Billionaires beat rich workers in Biden spending bill



In the end, it was millionaires versus billionaires. Millionaires have lost.

Months of wrangling over how to offset the cost of the Biden administration’s welfare spending bill seemed to culminate in a chaotic Wednesday on Capitol Hill, as hugely substantial tax and spending provisions were included in the bill. final agreement or left out.

The most striking thing about the tax provisions that have been incorporated into the framework President Biden announced Thursday is how they preserve the ability of business owners to accumulate vast fortunes with minimal taxation – while extracting more money from the highest paid people they employ. It is these “rich workers,” as investor Clifford Asness called them, who would foot much of the bill for an expanded welfare system.

Jeff Bezos, the founder of Amazon which is worth nearly $ 200 billion, would see little change in his very favorable tax situation. Andrew Jassy, ​​who succeeded Mr Bezos as chief executive and received around $ 36 million in compensation in 2020, will likely owe more taxes if the Democrats’ framework becomes law.

Billionaires who own NFL teams have done well. League commissioner Roger Goodell, who is said to be paid $ 40 million a year, will owe a lot more in taxes, as will the 162 NFL players who are expected to earn more than $ 10 million this year.

In the realm of fiction, fans of “Succession” can rest assured that the depraved descendants of the Roy family, owners of the media conglomerate, will enjoy their wealth with little interference from the tax authorities. The highly paid aide – like CFO, Karl – will pay more.

This is the simple conclusion to draw from the list of what is and is not in the Compromise Agreement after it has gone through marathon negotiations.

The agreement includes a new five-percentage-point surtax on income over $ 10 million and an additional three percentage points on income over $ 25 million. So a CEO who earns $ 30 million would have to pay an additional $ 1.15 million in federal income tax than the current law.

This could be particularly significant for people who have an exceptional income over a year or a few years. A lottery winner, or even a professional athlete or actor with only a few years of very high income, would qualify. Earning $ 50 million in a single year would result in a significantly higher tax burden than $ 10 million per year for five consecutive years. The surtax could, among other things, increase the incentive for employers to offer deferred compensation arrangements to their highest-paid workers.

Meanwhile, owners of a business would continue to be able to accumulate wealth as it becomes more valuable over time and would only be taxable on earnings if they choose to sell shares. The Democrats’ framework does not include any of the many provisions that would have targeted these pools of wealth.

Most notably, in recent days, Democrats were seriously considering what they called a “billionaire tax,” which would have forced Americans with a fortune of over $ 1 billion to pay a capital gains tax on assets. as their value increased, not just when those assets were sold. .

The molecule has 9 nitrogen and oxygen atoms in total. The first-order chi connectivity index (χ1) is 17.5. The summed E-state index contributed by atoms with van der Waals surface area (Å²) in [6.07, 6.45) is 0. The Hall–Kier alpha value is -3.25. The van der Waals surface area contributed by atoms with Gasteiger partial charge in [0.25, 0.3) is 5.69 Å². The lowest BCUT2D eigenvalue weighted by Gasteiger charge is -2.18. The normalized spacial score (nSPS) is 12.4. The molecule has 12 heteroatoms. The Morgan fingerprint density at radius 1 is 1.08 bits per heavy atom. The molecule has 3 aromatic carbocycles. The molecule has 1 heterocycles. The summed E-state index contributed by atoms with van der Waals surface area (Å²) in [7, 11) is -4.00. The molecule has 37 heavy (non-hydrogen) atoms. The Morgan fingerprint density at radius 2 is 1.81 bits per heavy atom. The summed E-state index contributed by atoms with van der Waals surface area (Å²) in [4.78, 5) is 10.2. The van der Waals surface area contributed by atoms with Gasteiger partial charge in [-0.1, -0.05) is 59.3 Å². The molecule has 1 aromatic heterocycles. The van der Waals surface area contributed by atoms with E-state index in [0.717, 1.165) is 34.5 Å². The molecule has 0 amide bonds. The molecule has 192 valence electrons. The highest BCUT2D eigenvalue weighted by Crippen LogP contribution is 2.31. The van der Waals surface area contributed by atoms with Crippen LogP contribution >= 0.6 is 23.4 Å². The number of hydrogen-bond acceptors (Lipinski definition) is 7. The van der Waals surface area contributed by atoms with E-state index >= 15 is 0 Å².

The billionaires’ tax would have affected some 700 families, while 22,000 tax returns in 2018 reported income above $ 10 million, the threshold to which the surtax would apply.

But senators, including West Virginia’s Joe Manchin, rejected the idea on Wednesday, and it was dropped in the latest push in negotiations. In truth, it was only the latest in a series of proposals aimed at dynastic wealth that was not included in the deal.

This includes the elimination of the “reinforced base”. Right now, a person can accumulate assets over the years without paying tax on them and then pass them on to heirs whose cost base is reset to their higher valuation. It is a mechanism by which great fortunes can be built and passed down from generation to generation without paying too much tax.

President Biden had proposed taxing unrealized capital gains of more than $ 1 million upon a person’s death, a provision that was not included in this week’s deal. He also proposed to increase the capital gains tax rate for those with more than $ 1 million in gains. Neither is part of the interim agreement.

The same can be said of closing the deferred interest loophole, which allows private equity executives and others who manage investments to, in effect, treat profits as capital gains. low tax rather than higher tax income.

The tax code favors investment income over wage income in a number of ways, including the maximum tax rate of 20% on long-term capital gains which is much lower than the maximum tax rate of 37%. .

The logic is that this encourages investments that boost long-term economic potential – that the tax code should give people reasons to put capital at risk in order to increase the size of the economic pie. But one of the results is that top earners face higher tax rates and fewer opportunities to delay or avoid taxes than those who make more money from their investments.

So it shouldn’t be too surprising that successful high earners aim to turn small fortunes from their labor into large fortunes tied to capital. You see it in business ventures owned by media stars like Oprah Winfrey and Tyler Perry, and athletes like LeBron James and Tom Brady.

The age-old tension between labor and capital might not have the same feel when the workers in question are richer than most people could ever dream of. But the last few days on Capitol Hill suggest that in a political battle between the working rich and the really rich, it is the rich who have political power.


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